For many centuries the traditional Cherokee tribal government—a government focused on the town—had served the people well. It was not until the arrival of the Europeans with their strange notions of hierarchical governments and their inability to understand Indian nations that the traditional government began to break down.
The primary unit of government among the Cherokee was the town. Each town—perhaps 50 at the time of first European contact—was autonomous. The government of each town was not tied to the government of other towns.
The Cherokee towns were loosely affiliated into three groups: (1) the Lower Towns on the headwaters of the Savannah River (including the towns of Keowee and Estatoe), (2) the Middle Towns on the headwaters of the Little Tennessee River (including Etchoe, Stecoe), and (3) the Upper Towns (Overhill and Valley) on the Lower Little Tennessee River and the headwater of the Hiwassee River (including Settico and Tellico).
Each Cherokee village had two governments: a white government which governed when the village was at peace, and a red government which governed during times of war. The white government included the chief who was given the title Beloved Man, the chief’s advisor, counselors from each clan, a council of elders, a speaker, messengers, and ceremonial officers. The red government included the Great War Chief, the Great War Chief’s Second, seven war counselors, a War Woman, the Chief War Speaker, messengers, ceremonial officers, and scouts. The fate of captives and war prisoners was decided by the War Woman.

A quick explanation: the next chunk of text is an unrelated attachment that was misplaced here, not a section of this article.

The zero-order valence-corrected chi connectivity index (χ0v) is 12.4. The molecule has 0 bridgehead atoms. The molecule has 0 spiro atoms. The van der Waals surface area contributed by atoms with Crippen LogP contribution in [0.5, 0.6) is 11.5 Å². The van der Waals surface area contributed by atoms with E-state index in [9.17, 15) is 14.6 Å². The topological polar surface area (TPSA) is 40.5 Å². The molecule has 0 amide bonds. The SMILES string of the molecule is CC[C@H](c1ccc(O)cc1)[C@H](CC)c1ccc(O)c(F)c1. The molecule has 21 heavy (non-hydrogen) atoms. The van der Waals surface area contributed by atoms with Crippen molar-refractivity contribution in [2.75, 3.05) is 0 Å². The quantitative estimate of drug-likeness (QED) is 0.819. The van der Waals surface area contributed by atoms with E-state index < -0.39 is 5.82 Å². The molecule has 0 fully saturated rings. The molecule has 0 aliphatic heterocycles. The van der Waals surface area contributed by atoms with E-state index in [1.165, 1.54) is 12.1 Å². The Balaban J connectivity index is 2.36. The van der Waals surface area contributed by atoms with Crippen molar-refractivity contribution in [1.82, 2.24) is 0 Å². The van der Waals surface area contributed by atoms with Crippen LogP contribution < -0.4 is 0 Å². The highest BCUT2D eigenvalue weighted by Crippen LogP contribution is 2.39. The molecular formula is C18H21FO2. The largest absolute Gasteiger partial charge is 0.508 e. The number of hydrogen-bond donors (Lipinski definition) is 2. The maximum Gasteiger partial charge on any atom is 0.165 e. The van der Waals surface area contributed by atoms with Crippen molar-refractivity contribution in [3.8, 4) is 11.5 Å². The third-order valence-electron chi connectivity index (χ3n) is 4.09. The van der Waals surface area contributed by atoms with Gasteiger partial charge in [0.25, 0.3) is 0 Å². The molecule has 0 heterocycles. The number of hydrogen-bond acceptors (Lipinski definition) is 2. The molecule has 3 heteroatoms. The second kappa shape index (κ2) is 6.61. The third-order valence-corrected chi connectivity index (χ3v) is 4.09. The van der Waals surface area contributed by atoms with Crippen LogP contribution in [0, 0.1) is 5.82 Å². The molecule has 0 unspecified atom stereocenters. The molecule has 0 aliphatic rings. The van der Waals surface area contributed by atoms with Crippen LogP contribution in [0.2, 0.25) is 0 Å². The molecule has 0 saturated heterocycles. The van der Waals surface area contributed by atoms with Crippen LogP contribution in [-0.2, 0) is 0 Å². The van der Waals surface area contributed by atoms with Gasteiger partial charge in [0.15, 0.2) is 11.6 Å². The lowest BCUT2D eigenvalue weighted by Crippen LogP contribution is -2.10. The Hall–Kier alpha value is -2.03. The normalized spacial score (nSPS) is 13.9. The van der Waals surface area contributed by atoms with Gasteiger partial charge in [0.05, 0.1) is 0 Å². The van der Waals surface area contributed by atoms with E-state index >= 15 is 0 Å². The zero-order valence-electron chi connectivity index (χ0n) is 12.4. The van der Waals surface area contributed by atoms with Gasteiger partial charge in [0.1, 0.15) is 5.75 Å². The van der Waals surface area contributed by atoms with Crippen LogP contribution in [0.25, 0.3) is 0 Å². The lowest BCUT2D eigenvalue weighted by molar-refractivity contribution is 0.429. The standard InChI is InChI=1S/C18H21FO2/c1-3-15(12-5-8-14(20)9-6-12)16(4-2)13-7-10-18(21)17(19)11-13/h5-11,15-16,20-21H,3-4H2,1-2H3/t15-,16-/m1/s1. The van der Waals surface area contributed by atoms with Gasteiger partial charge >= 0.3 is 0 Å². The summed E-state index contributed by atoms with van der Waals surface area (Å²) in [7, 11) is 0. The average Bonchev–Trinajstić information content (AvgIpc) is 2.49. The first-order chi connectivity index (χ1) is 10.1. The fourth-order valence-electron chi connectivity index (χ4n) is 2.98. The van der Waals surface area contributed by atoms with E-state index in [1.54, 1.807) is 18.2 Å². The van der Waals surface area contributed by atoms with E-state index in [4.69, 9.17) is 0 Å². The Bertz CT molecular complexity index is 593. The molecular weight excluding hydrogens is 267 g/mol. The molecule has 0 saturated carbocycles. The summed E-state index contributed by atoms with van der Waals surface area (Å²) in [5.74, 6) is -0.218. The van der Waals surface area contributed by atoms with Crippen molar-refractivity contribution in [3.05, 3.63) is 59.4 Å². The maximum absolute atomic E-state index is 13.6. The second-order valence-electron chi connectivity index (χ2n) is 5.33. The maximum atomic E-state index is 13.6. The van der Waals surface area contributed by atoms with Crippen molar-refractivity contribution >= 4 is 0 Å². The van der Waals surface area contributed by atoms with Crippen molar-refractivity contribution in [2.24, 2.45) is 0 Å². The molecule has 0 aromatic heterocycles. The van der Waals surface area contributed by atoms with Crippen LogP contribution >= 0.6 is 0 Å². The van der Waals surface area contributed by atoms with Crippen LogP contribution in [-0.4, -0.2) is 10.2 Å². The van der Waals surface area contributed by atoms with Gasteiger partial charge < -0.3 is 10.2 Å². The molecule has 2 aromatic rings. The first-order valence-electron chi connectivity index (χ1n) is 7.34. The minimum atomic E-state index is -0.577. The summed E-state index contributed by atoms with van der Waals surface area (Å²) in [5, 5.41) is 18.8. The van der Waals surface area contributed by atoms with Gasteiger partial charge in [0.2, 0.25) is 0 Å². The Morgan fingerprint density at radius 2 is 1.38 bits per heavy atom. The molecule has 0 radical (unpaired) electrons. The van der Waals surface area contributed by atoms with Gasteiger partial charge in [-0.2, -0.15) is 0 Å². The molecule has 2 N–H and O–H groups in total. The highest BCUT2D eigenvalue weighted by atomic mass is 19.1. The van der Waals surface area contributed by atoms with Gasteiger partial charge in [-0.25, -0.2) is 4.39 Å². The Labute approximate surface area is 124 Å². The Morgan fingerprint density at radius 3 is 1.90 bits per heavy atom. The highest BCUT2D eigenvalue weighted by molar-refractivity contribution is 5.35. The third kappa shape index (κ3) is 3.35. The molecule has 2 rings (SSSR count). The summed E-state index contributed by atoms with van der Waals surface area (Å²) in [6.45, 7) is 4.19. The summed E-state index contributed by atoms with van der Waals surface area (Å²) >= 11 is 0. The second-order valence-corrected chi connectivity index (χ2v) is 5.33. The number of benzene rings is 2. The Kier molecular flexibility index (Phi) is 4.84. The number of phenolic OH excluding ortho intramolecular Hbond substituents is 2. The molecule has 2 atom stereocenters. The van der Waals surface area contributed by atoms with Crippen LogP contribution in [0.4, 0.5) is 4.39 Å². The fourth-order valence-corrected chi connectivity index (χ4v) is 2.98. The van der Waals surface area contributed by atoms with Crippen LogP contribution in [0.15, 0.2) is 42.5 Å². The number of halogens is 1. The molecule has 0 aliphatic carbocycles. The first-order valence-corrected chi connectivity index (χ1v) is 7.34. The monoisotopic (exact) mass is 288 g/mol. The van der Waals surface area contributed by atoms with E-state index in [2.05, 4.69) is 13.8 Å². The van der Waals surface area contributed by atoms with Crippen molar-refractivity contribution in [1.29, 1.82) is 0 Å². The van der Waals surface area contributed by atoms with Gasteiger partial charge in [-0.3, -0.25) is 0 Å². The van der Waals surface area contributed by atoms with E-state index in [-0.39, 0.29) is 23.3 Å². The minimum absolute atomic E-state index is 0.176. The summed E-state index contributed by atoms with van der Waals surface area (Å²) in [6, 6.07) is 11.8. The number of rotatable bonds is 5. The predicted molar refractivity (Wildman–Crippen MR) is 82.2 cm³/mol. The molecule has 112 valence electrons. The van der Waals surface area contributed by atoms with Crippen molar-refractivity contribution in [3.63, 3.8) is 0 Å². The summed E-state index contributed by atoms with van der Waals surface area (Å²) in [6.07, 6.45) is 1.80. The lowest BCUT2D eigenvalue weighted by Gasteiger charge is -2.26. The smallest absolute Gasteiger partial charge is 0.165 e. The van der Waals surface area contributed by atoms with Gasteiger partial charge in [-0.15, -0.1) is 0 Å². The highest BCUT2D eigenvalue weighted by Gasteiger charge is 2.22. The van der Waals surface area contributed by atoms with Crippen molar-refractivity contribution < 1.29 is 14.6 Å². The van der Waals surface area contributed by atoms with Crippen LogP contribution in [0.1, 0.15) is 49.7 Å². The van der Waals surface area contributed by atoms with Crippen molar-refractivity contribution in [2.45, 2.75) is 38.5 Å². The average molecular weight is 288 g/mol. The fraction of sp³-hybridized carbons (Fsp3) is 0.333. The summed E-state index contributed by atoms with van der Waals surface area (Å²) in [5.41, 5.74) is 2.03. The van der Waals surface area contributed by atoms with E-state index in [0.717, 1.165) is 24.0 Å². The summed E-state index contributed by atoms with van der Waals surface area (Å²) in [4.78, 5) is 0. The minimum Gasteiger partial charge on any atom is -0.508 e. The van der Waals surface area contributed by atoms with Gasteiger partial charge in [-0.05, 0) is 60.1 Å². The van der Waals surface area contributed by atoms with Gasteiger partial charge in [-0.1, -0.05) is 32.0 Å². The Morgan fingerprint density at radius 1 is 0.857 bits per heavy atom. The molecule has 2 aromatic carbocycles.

The Cherokee Peace Chief was in charge of domestic issues and the ceremonial life of the town. The War Chief dealt with matters involving outsiders: not just war, but negotiations, alliances, trade, and other external matters. The colonial governments and the United States dealt almost exclusively with the War Chiefs and were often unaware of the existence of Peace Chiefs.
Each Cherokee town had a council which was an assembly of all men and women. The council met nightly in the council house which was the largest structure in the town. In the seven-sided council house people would sit with their clans, with the leaders sitting near the center. Within the council house no weapons were permitted.
Among the Cherokee, all were able to participate in the councils. The chiefs had an advisory role and their power lay in their ability to persuade through oratory. Unlike the Europeans, there was no king or prince who had coercive authority. After the chiefs spoke, each person had an opportunity to speak. Issues were discussed until consensus was reached. There was an emphasis on deliberation, on the process of reaching consensus. The council did not pass laws or regulate conduct.
With regard to the protocol of speaking and listening in the council meetings, it would have been offensive for any person to interrupt another. The focus was on gaining consensus, on listening to all opinions: it was an attempt to avoid controversy. When individuals realized that they did not agree with the majority opinion, they would often withdraw so that they would not disrupt the ability of the council to achieve consensus.
Women were important in Cherokee government because of their leadership within the matrilineal clan system. In the war council, women were present and were consulted with regard to strategy. The war women or Pretty Women had to be present at every war council. The war women were women who had themselves won previous honors in wars and they were the mothers of warriors. Within the war councils, the women played a crucial role.
One of the overriding principles in Cherokee culture that impacted traditional Cherokee government was the concept of egalitarianism. The Cherokee viewed all people as equal and from this worldview the idea of coercive government is reprehensible. Thus, leaders and the council could not force conformity on the people: they could only attempt to persuade everyone that certain actions would be for the common good.
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